How climate change has altered the planet’s water balance and river flows

Discussions of the impacts of climate change on the water system mostly focus on melting glaciers or rising sea levels, but not much on the rivers and lakes that provide a significant share of freshwater to human use.

River and lake systems are undergoing major changes around the world due to warming temperatures and changes in precipitation or snowfall patterns.

In some places, the flow of water in rivers is becoming increasingly abundant, and in many other places people and ecosystems are suffering desperately from the lack of water supply.

While Pakistan is facing severe flooding, there are many countries in the northern hemisphere where rivers and lakes have dried up like never before.

Due to the lack of rain and increasingly frequent heat waves, the water flows of many major rivers have reduced alarmingly from North America to Europe, from the Middle East to East Asia. Colorado’s hugely important and historically conflict-prone groundwater table has been declining for decades.

It has reached such a level that this summer the mighty Lake Mead behind the Hoover Dam almost became a dead pond. More than 40 million people depend on the Rhine, which is drying up worryingly.

There have been major changes in the world due to warming temperatures and changes in precipitation or snowfall patterns
Image Credit: Gulf News

The agreement on inland waterway transport on the Rhine was the cornerstone of the creation of the European Union.

The water levels of this river in some places in Germany have fallen to 32 centimeters, which makes it almost impossible to operate container ships. The so-called “hunger stones” have surfaced again in the Rhine in Germany and in the Elbe in the Czech Republic.

The Po River in Italy has recently seen a lot of flooding, but this summer a World War II bomb was found on its bed as the water flow nearly dried up.

France was forced to reduce the operation of some of its nuclear power plants because the water temperature of the Rhone and the Garonne was too high to be used for plant cooling purposes.

The drought has also dried up the source of the Thames in England. Many important rivers in Europe, the Danube, the Guardiana and the Loire, are also facing severe water shortages. According to the European Drought Observatory, almost half of Europe is under drought warning, and this has probably never happened in the past 500 years.

China is also experiencing record drought due to terrible heat waves. The new climate caused the drying up of several rivers in the country, including the Yangtze. The gigantic Yangtze provides more than 400 million people with drinking water and is crucial to China’s booming economy.

Decline in precipitation

Its water flows this year have halved from the average of the past five years, mainly due to a 45% drop in rainfall in the basin, creating a massive disruption to navigation and a drop in production. hydroelectric.

Sichuan Province is heavily dependent on hydroelectricity, but the water table in reservoirs is rapidly declining, leading to power rationing for thousands of factories.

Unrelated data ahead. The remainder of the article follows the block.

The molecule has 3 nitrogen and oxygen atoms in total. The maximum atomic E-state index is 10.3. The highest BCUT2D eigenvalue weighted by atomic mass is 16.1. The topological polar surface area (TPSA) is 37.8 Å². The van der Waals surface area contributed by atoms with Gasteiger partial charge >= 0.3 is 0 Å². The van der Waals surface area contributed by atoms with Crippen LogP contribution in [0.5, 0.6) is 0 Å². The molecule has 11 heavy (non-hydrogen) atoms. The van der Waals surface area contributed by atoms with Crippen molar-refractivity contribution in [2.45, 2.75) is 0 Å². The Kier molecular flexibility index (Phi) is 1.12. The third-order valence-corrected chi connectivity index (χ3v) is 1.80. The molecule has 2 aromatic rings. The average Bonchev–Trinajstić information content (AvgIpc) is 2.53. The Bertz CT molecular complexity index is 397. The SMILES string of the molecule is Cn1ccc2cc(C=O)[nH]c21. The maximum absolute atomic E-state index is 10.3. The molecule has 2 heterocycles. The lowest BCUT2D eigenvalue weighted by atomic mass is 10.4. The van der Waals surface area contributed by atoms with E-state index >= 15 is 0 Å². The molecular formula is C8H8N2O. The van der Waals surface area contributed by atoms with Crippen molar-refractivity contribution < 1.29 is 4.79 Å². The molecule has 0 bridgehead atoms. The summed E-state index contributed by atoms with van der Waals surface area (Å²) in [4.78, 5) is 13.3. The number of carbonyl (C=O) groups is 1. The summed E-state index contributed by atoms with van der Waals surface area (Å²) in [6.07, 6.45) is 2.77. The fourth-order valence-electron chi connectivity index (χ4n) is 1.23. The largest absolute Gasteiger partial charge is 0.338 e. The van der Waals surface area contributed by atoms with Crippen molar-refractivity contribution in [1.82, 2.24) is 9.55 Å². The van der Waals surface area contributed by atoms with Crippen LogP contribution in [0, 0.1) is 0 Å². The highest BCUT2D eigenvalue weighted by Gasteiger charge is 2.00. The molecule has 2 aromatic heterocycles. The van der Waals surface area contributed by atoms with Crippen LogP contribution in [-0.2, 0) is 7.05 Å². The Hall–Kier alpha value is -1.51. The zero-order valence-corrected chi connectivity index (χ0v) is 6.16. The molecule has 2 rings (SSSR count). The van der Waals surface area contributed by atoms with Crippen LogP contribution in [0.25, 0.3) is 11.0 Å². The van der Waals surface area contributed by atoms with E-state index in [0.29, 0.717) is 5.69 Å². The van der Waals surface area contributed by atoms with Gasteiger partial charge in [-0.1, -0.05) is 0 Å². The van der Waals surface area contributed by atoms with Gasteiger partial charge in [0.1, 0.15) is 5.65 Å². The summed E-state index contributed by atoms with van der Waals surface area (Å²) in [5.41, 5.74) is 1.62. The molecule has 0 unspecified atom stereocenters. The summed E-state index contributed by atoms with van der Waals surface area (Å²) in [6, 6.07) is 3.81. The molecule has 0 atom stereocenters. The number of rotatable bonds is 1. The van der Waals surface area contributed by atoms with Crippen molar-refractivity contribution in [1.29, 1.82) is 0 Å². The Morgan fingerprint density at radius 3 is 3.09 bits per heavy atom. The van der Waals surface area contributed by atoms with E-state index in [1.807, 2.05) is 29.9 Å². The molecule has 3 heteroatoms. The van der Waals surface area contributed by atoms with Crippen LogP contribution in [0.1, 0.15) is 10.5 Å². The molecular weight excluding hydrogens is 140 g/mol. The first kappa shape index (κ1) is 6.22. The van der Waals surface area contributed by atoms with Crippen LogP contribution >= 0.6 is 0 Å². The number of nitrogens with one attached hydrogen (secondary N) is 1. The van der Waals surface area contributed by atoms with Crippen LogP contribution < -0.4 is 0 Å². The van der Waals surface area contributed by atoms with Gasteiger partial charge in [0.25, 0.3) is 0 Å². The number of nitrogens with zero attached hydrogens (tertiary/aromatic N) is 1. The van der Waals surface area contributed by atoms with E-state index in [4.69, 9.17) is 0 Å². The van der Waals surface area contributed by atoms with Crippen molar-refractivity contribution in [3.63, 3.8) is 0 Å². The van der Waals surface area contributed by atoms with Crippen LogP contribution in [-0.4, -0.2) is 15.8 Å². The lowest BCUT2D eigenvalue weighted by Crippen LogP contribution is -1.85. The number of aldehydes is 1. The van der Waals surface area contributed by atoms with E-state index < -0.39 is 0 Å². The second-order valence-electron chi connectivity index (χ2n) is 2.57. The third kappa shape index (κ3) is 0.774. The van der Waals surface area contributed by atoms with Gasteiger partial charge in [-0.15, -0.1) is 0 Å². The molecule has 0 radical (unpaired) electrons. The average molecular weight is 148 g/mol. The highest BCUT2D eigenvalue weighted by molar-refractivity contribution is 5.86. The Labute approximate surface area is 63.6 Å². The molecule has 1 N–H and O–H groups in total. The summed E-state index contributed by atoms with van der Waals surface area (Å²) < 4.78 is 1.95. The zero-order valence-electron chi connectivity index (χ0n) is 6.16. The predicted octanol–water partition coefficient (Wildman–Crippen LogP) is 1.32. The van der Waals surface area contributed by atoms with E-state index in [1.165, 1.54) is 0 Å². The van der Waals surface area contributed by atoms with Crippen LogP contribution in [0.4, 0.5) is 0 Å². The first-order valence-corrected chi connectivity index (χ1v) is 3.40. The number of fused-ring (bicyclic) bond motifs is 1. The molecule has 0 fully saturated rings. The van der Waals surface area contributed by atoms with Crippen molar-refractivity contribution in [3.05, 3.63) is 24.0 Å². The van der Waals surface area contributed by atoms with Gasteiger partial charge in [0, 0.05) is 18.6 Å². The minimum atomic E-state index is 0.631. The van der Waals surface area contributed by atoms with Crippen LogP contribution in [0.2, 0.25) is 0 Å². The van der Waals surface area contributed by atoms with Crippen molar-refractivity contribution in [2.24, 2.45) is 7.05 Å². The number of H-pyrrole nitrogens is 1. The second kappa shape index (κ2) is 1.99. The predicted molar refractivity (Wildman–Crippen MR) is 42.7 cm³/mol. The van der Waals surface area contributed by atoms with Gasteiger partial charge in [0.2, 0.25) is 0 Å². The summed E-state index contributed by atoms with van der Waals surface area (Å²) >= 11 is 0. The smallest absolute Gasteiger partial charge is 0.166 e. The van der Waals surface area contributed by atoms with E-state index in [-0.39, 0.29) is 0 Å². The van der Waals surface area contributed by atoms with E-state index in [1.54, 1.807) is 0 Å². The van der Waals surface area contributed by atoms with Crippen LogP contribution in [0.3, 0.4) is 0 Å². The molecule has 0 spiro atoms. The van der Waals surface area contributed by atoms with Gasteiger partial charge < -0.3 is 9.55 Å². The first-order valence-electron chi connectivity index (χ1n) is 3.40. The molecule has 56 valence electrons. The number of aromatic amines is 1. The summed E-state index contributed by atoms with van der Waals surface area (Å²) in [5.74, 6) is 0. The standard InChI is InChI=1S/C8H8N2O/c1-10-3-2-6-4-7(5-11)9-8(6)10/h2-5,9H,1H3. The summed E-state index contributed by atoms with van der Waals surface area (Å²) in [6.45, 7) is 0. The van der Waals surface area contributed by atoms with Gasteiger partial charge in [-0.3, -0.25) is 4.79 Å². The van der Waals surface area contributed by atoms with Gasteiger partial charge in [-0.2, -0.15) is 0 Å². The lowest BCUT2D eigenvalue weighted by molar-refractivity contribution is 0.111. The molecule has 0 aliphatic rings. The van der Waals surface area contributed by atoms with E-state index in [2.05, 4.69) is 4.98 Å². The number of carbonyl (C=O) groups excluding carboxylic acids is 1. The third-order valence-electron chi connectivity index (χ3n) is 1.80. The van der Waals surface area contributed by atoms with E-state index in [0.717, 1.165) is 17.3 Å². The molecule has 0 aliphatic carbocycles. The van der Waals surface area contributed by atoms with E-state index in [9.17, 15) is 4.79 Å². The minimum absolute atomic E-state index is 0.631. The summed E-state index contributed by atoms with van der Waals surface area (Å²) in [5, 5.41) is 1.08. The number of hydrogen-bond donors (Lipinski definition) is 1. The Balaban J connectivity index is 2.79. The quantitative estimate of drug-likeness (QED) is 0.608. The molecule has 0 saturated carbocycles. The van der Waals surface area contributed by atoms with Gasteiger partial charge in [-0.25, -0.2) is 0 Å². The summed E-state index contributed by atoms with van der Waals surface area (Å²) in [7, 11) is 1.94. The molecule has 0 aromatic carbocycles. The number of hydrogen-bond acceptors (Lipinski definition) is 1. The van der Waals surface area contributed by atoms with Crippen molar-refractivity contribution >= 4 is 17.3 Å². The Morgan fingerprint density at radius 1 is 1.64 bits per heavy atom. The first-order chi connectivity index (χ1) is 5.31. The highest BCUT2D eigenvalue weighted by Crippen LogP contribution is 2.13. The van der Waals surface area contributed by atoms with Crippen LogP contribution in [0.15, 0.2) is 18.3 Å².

Falling water levels in the Yangtze River even brought three 600-year-old Buddhist statues, which were hidden underwater, out into the open.

Growing demand for water and increasing global warming have not only caused water flow in river systems to decline, but several large freshwater lakes are also drying up.

The water masses of the Aral Sea in Central Asia, Lake Poopó in Bolivia, Lake Chad in Central Africa and Lake Owens in California have been steadily shrinking, creating a severe ecological crisis in and around these lakes and posing increasing challenges to food production, drinking water supply, trade and transportation.

Changing rainfall and excessive evaporation have dramatically reduced the water volumes of rivers and lakes in many parts of the world.

The drying up of rivers and lakes has not only harmed irrigation, navigation and industrial production; this has also led to the increased level of pollution as less water in the system fails to dilute even relatively common pollutants.

Higher pollution levels

Increased pollution and rising water temperatures in rivers and lakes are killing fish, plants and wildlife. The climate crisis has altered the climate regime, significantly affecting rivers and lakes and the people and ecosystems that depend on them.

Moreover, most of these rivers and lakes are transboundary and shared between two or more countries. Formal and informal norms and institutions have been developed between countries from the Colorado to the Rhine basin, from the Danube to the Euphrates-Tigris to the Aral Sea on water sharing.

However, these existing water-sharing mechanisms or basin-based water management institutions are proving inadequate to guide the path of freshwater cooperation, as climate change has led to an unrelenting reduction precedent of its availability.

As old river and lake water agreements come under heavy pressure, it becomes nearly impossible to sign new water-sharing agreements.

Climate change has already altered the water balance of the planet, and it has dramatically altered the flow of rivers in many parts of the world, and this will continue in the future.

This year’s drying up of rivers and lakes will not remain a year-long event; this phenomenon is likely to repeat itself more often. So the world must come together to prioritize its fight against climate change.